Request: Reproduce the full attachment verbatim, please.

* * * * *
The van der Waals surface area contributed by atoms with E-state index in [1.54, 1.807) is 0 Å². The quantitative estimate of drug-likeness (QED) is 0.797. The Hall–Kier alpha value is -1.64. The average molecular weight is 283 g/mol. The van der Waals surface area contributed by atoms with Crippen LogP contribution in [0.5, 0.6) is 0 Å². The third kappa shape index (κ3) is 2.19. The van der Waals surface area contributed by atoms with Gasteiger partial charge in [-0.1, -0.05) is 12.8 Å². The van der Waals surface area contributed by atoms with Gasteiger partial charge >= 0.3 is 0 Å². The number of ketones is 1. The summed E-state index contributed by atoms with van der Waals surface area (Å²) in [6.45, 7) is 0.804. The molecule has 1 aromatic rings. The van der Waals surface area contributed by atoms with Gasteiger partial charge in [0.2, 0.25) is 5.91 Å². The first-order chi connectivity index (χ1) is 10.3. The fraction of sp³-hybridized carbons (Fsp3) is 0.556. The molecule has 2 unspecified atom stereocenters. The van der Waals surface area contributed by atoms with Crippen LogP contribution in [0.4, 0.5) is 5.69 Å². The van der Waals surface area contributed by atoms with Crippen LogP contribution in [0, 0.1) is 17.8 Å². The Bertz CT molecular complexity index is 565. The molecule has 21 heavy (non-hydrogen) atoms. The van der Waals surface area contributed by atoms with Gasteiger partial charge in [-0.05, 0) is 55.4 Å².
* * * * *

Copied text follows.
The van der Waals surface area contributed by atoms with E-state index in [1.54, 1.807) is 0 Å². The quantitative estimate of drug-likeness (QED) is 0.797. The Hall–Kier alpha value is -1.64. The average molecular weight is 283 g/mol. The van der Waals surface area contributed by atoms with Crippen LogP contribution in [0.5, 0.6) is 0 Å². The third kappa shape index (κ3) is 2.19. The van der Waals surface area contributed by atoms with Gasteiger partial charge in [-0.1, -0.05) is 12.8 Å². The van der Waals surface area contributed by atoms with Gasteiger partial charge >= 0.3 is 0 Å². The number of ketones is 1. The summed E-state index contributed by atoms with van der Waals surface area (Å²) in [6.45, 7) is 0.804. The molecule has 1 aromatic rings. The van der Waals surface area contributed by atoms with Gasteiger partial charge in [0.2, 0.25) is 5.91 Å². The first-order chi connectivity index (χ1) is 10.3. The fraction of sp³-hybridized carbons (Fsp3) is 0.556. The molecule has 2 unspecified atom stereocenters. The van der Waals surface area contributed by atoms with Crippen LogP contribution in [0.4, 0.5) is 5.69 Å². The van der Waals surface area contributed by atoms with Crippen LogP contribution in [0, 0.1) is 17.8 Å². The Bertz CT molecular complexity index is 565. The molecule has 21 heavy (non-hydrogen) atoms. The van der Waals surface area contributed by atoms with Gasteiger partial charge in [-0.05, 0) is 55.4 Å².